Everyone has skeletons in their closet, including St. Joseph’s Hospital.
Crews were shocked to find one person left in St. Joe’s when they began cleaning it out in early spring 2012.
The full skeleton has been dubbed “Mr. Bones.” A maintenance worker uncovered him in the basement of the 88-year-old hospital when staff began cleaning it out last year to prepare for the open house and blessing of the hospital, which is slated for demolition.
“We went floor by floor, cleaning out every room, closet and drawer,” said Suzie Wood, executive director of development at Ottumwa Regional Health Center.
Mr. Bones had been hanging out in the closet for 70-80 years, Wood said, before the maintenance worker opened the closet door and was greeted with the gaunt face.
“But he’s been very well preserved,” Wood said. “He has all his teeth, his toes, his fingers and his vertebrae — even his cartilage is still attached.”
But staff have been unable to find any information on the identity of the man.
“I contacted the Sisters [of Humility], who have their archives of information on the hospital in Davenport,” Wood said. “They have archives and archives of photos and testimonials, but they have no record of him at all.”
Current ORHC employees even asked their parents and grandparents who had worked at St. Joe’s in the 1930s, 40s and 50s; nobody had ever heard of the skeleton.
The most accurate information hospital staff have found is that he was donated to St. Joe’s around 1937 or 1938 to be used as a teaching tool in the X-ray department.
And Mr. Bones is, in fact, a “mister.” Dr. Bradley Scott, an orthopedic surgeon at ORHC, confirmed his sex earlier this year. Scott also identified the man as being in his mid-80s when he died due to the structure of the bones.
“We think he died in the 1920s,” Wood said. “But we don’t know if he’s from here.”
Phil Dionne, CEO of ORHC, said Mr. Bones should be preserved, so he was encased last week to protect him from the elements.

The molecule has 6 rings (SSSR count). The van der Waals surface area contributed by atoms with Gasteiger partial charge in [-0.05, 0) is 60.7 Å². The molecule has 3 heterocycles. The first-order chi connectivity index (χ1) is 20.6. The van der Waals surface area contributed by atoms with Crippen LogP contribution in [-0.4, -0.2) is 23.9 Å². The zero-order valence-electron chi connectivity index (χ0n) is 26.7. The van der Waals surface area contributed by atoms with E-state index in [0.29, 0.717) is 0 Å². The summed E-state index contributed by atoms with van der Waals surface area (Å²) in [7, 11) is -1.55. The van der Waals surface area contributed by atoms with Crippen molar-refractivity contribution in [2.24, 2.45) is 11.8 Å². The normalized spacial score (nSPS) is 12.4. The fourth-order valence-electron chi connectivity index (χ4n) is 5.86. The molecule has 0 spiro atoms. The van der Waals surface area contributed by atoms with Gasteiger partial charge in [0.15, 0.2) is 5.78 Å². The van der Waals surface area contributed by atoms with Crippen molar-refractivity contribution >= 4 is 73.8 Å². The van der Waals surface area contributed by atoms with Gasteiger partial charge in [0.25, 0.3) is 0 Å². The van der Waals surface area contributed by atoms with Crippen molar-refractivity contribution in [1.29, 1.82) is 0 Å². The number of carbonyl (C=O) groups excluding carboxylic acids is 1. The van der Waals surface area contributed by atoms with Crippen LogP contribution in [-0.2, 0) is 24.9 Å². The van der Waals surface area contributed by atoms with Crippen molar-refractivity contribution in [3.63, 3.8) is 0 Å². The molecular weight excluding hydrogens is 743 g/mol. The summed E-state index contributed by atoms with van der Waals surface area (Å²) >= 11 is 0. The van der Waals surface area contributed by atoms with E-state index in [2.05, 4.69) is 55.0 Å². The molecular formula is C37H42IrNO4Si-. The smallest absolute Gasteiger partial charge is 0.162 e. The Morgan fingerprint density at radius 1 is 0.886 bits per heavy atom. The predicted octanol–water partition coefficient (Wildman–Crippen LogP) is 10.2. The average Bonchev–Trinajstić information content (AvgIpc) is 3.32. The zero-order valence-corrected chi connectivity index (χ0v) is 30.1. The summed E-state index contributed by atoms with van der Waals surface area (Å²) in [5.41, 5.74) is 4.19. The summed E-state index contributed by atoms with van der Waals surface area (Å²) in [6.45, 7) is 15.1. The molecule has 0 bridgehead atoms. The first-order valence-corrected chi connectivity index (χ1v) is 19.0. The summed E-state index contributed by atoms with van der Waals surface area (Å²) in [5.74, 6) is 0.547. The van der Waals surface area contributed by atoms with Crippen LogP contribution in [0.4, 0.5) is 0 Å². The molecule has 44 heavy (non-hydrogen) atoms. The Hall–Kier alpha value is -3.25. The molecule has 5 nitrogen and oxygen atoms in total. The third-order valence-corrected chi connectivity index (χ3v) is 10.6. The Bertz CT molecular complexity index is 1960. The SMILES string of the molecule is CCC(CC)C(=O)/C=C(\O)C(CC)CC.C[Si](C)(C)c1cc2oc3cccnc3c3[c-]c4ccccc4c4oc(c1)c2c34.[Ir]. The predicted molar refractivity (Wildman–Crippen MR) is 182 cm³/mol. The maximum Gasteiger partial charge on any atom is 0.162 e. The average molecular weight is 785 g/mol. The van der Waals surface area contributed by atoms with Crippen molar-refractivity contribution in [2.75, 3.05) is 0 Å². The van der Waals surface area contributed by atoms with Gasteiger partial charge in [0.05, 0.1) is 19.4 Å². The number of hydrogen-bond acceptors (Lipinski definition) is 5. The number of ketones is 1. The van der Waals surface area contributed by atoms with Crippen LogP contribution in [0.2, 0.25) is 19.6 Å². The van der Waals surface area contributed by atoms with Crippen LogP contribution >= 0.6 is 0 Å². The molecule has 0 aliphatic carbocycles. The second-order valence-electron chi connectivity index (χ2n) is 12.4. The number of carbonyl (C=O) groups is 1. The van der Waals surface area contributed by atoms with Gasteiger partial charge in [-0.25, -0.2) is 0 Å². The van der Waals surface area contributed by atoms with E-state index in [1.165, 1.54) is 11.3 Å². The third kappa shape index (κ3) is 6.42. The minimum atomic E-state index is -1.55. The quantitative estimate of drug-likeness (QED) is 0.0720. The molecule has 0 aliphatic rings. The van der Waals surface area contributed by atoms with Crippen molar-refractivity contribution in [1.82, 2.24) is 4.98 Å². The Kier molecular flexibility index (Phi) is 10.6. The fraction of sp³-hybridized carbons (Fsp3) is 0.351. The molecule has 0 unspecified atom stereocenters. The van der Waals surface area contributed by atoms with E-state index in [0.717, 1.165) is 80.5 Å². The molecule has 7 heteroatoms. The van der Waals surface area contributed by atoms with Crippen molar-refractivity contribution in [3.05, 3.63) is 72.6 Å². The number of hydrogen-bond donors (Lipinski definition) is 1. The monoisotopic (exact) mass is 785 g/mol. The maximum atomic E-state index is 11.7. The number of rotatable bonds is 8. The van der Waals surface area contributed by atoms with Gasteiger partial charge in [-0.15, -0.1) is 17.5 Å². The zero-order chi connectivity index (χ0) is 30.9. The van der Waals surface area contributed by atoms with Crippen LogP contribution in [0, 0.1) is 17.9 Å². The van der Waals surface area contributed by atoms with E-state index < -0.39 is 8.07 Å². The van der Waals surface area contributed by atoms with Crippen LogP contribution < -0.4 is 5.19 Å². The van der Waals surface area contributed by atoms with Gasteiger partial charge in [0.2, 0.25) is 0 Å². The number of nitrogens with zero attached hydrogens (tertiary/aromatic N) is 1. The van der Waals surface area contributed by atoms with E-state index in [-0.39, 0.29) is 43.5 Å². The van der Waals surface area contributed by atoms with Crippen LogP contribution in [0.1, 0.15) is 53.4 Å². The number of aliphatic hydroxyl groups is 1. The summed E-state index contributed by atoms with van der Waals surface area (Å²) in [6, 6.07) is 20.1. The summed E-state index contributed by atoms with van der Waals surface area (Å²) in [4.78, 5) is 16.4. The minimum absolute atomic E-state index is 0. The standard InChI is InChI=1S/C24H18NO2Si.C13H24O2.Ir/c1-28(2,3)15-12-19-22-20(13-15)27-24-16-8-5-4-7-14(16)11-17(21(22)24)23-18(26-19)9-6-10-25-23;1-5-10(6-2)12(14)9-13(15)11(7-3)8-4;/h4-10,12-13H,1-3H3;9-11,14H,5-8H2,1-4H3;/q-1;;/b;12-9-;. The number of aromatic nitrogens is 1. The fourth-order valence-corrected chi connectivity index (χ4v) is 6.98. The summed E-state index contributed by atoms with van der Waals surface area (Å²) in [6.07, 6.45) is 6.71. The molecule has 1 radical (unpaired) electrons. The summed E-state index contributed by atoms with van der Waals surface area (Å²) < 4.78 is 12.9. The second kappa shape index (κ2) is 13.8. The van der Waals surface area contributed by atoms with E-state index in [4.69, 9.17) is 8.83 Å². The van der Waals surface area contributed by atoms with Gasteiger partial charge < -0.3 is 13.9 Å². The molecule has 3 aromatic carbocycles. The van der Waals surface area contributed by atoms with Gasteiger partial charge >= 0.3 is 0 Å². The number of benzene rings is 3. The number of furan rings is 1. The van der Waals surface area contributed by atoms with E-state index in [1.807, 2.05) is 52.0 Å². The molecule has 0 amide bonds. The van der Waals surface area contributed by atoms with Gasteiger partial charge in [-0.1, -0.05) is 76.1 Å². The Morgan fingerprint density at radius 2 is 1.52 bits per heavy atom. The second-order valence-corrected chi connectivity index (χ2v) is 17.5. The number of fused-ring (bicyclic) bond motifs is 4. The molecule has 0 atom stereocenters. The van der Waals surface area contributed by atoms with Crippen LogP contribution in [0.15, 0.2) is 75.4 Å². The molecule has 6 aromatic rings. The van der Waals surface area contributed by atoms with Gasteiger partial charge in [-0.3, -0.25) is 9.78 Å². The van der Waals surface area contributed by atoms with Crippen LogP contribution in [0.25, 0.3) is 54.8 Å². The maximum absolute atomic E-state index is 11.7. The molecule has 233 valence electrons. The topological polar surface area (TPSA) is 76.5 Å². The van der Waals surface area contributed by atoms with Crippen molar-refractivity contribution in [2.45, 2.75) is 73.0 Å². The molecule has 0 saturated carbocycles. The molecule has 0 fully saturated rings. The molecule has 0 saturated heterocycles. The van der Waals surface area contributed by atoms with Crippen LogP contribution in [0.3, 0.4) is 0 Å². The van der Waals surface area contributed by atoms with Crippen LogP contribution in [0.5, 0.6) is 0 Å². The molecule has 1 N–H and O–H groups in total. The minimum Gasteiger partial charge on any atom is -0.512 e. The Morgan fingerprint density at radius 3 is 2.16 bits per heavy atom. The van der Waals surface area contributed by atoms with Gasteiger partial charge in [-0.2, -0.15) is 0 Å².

Before he was encased, he had hung on a pole in Wood’s office.
“Every time the A/C would kick on his head turned and looked at me,” Wood said with a nervous laugh. “I would flip the lights on every day and say, ‘Good morning, Mr. Bones.’”
Other staff decided to prank Wood after they discovered Mr. Bones in the basement, knowing her penchant for ghost stories.
Wood had been cleaning on the fourth floor of St. Joe’s when workers in the basement buzzed her on her walkie talkie, saying they had something to show her.
“I pushed the elevator button to go down ... and he was in there,” Wood said.
In a video captured by another staff member, Wood can be heard letting out a blood-curdling scream as she laid her eyes on the skeleton.
He will soon be on display in ORHC for a public viewing before he’s shipped to the University of Iowa Medical Museum in early April.
“They were just thrilled to death,” Wood said. “They’ll further preserve him, because he has some dark spots right now from dust, dirt and air conditioning or a lack of air conditioning.”
Hopefully, the university will be able to conduct DNA testing on the skeleton, though that doesn’t seem likely to produce results, she said, since he was likely born in the 1840s.
“It may be a mystery forever,” she said.
If anybody has any information on Mr. Bones’ real identity or how he was used at the former teaching hospital, they can submit information at www.ottumwaregionalhealth.com by going under “Contact Us.”
Everyone has skeletons in their closet, including St. Joseph’s Hospital.
- CNHI/Southeast Iowa
Victimized by the 'marriage penalty'
In a few short months, I'll pass the milestone that every little girl dreams of: the day she swears - before family and God, in sickness and in health, all in the name of love - that she's willing to pay a much higher tax rate.
Allergies are the real midlife crisis